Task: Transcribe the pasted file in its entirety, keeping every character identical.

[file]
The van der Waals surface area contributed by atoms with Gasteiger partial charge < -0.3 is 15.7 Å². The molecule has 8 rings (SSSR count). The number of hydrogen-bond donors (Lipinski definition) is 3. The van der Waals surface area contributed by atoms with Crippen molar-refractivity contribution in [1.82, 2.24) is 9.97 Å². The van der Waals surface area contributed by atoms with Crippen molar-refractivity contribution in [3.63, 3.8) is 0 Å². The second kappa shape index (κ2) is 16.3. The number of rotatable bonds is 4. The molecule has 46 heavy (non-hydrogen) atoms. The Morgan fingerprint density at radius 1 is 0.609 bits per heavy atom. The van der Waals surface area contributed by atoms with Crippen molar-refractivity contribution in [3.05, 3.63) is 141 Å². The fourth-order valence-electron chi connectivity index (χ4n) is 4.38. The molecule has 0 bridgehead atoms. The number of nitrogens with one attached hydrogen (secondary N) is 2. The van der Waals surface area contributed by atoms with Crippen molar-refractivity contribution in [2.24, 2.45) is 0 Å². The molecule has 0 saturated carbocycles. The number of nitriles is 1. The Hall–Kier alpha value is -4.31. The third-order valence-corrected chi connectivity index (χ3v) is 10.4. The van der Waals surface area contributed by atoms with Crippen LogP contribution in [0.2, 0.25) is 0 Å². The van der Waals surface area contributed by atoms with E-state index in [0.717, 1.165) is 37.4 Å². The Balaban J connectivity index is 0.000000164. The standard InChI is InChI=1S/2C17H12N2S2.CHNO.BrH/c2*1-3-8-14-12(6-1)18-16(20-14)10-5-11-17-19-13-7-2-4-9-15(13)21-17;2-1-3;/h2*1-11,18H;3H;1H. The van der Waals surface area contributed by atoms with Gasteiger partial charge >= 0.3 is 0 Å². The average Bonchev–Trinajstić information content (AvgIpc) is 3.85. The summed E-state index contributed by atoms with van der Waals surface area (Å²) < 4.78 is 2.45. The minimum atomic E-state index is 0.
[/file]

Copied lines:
The van der Waals surface area contributed by atoms with Gasteiger partial charge < -0.3 is 15.7 Å². The molecule has 8 rings (SSSR count). The number of hydrogen-bond donors (Lipinski definition) is 3. The van der Waals surface area contributed by atoms with Crippen molar-refractivity contribution in [1.82, 2.24) is 9.97 Å². The van der Waals surface area contributed by atoms with Crippen molar-refractivity contribution in [3.63, 3.8) is 0 Å². The second kappa shape index (κ2) is 16.3. The number of rotatable bonds is 4. The molecule has 46 heavy (non-hydrogen) atoms. The Morgan fingerprint density at radius 1 is 0.609 bits per heavy atom. The van der Waals surface area contributed by atoms with Crippen molar-refractivity contribution in [3.05, 3.63) is 141 Å². The fourth-order valence-electron chi connectivity index (χ4n) is 4.38. The molecule has 0 bridgehead atoms. The number of nitrogens with one attached hydrogen (secondary N) is 2. The van der Waals surface area contributed by atoms with Crippen molar-refractivity contribution in [2.24, 2.45) is 0 Å². The molecule has 0 saturated carbocycles. The number of nitriles is 1. The Hall–Kier alpha value is -4.31. The third-order valence-corrected chi connectivity index (χ3v) is 10.4. The van der Waals surface area contributed by atoms with Crippen LogP contribution in [0.2, 0.25) is 0 Å². The van der Waals surface area contributed by atoms with E-state index in [0.717, 1.165) is 37.4 Å². The Balaban J connectivity index is 0.000000164. The standard InChI is InChI=1S/2C17H12N2S2.CHNO.BrH/c2*1-3-8-14-12(6-1)18-16(20-14)10-5-11-17-19-13-7-2-4-9-15(13)21-17;2-1-3;/h2*1-11,18H;3H;1H. The van der Waals surface area contributed by atoms with Gasteiger partial charge >= 0.3 is 0 Å². The average Bonchev–Trinajstić information content (AvgIpc) is 3.85. The summed E-state index contributed by atoms with van der Waals surface area (Å²) < 4.78 is 2.45. The minimum atomic E-state index is 0.